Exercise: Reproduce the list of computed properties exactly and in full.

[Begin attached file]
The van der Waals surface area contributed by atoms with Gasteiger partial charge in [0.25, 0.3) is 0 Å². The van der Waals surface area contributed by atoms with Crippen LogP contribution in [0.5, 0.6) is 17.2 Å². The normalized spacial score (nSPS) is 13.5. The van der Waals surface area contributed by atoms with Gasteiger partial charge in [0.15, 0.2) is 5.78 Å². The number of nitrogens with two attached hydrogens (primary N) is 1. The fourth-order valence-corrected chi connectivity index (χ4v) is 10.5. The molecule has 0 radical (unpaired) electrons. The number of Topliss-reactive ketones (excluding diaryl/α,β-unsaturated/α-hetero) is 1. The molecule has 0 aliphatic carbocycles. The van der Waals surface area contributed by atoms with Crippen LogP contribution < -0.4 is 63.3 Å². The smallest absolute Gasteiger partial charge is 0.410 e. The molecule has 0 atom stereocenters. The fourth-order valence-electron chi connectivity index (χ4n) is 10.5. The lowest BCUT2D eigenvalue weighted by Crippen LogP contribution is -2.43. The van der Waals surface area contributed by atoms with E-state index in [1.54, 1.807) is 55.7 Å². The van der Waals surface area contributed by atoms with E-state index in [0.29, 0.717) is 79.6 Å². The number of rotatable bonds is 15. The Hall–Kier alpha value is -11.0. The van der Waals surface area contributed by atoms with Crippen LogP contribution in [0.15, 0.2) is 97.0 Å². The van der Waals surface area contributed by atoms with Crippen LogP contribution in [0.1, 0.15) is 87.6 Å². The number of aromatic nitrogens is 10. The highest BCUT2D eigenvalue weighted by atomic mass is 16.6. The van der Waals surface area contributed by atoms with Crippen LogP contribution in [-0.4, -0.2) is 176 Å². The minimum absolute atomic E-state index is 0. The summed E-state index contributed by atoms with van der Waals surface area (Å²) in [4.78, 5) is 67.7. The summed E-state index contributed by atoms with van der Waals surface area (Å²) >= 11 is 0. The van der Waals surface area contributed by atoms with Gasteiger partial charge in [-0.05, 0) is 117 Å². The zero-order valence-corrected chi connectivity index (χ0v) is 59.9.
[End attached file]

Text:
The van der Waals surface area contributed by atoms with Gasteiger partial charge in [0.25, 0.3) is 0 Å². The van der Waals surface area contributed by atoms with Crippen LogP contribution in [0.5, 0.6) is 17.2 Å². The normalized spacial score (nSPS) is 13.5. The van der Waals surface area contributed by atoms with Gasteiger partial charge in [0.15, 0.2) is 5.78 Å². The number of nitrogens with two attached hydrogens (primary N) is 1. The fourth-order valence-corrected chi connectivity index (χ4v) is 10.5. The molecule has 0 radical (unpaired) electrons. The number of Topliss-reactive ketones (excluding diaryl/α,β-unsaturated/α-hetero) is 1. The molecule has 0 aliphatic carbocycles. The van der Waals surface area contributed by atoms with Crippen LogP contribution < -0.4 is 63.3 Å². The smallest absolute Gasteiger partial charge is 0.410 e. The molecule has 0 atom stereocenters. The fourth-order valence-electron chi connectivity index (χ4n) is 10.5. The lowest BCUT2D eigenvalue weighted by Crippen LogP contribution is -2.43. The van der Waals surface area contributed by atoms with E-state index in [1.54, 1.807) is 55.7 Å². The van der Waals surface area contributed by atoms with E-state index in [0.29, 0.717) is 79.6 Å². The number of rotatable bonds is 15. The Hall–Kier alpha value is -11.0. The van der Waals surface area contributed by atoms with Crippen LogP contribution in [0.15, 0.2) is 97.0 Å². The van der Waals surface area contributed by atoms with Crippen LogP contribution in [0.1, 0.15) is 87.6 Å². The number of aromatic nitrogens is 10. The highest BCUT2D eigenvalue weighted by atomic mass is 16.6. The van der Waals surface area contributed by atoms with Crippen LogP contribution in [-0.4, -0.2) is 176 Å². The minimum absolute atomic E-state index is 0. The summed E-state index contributed by atoms with van der Waals surface area (Å²) in [4.78, 5) is 67.7. The summed E-state index contributed by atoms with van der Waals surface area (Å²) >= 11 is 0. The van der Waals surface area contributed by atoms with Gasteiger partial charge in [-0.05, 0) is 117 Å². The zero-order valence-corrected chi connectivity index (χ0v) is 59.9.